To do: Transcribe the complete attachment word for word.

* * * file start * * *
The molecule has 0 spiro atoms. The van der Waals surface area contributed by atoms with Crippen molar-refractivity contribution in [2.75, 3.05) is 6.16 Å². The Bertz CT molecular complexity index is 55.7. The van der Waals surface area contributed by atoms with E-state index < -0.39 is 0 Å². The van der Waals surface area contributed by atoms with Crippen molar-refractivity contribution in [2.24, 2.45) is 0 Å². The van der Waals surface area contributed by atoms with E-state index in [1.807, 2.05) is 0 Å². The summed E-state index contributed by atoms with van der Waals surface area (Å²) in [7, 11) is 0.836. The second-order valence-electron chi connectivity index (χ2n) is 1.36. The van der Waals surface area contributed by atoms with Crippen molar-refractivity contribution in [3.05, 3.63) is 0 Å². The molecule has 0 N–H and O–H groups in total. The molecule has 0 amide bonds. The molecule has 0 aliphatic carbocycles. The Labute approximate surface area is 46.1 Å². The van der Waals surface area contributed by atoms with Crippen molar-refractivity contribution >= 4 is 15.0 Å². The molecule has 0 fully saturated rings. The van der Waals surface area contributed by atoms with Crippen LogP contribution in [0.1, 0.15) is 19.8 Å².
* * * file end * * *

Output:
The molecule has 0 spiro atoms. The van der Waals surface area contributed by atoms with Crippen molar-refractivity contribution in [2.75, 3.05) is 6.16 Å². The Bertz CT molecular complexity index is 55.7. The van der Waals surface area contributed by atoms with E-state index < -0.39 is 0 Å². The van der Waals surface area contributed by atoms with Crippen molar-refractivity contribution in [2.24, 2.45) is 0 Å². The van der Waals surface area contributed by atoms with E-state index in [1.807, 2.05) is 0 Å². The summed E-state index contributed by atoms with van der Waals surface area (Å²) in [7, 11) is 0.836. The second-order valence-electron chi connectivity index (χ2n) is 1.36. The van der Waals surface area contributed by atoms with Crippen molar-refractivity contribution in [3.05, 3.63) is 0 Å². The molecule has 0 N–H and O–H groups in total. The molecule has 0 amide bonds. The molecule has 0 aliphatic carbocycles. The Labute approximate surface area is 46.1 Å². The van der Waals surface area contributed by atoms with Crippen molar-refractivity contribution >= 4 is 15.0 Å². The molecule has 0 fully saturated rings. The van der Waals surface area contributed by atoms with Crippen LogP contribution in [0.1, 0.15) is 19.8 Å².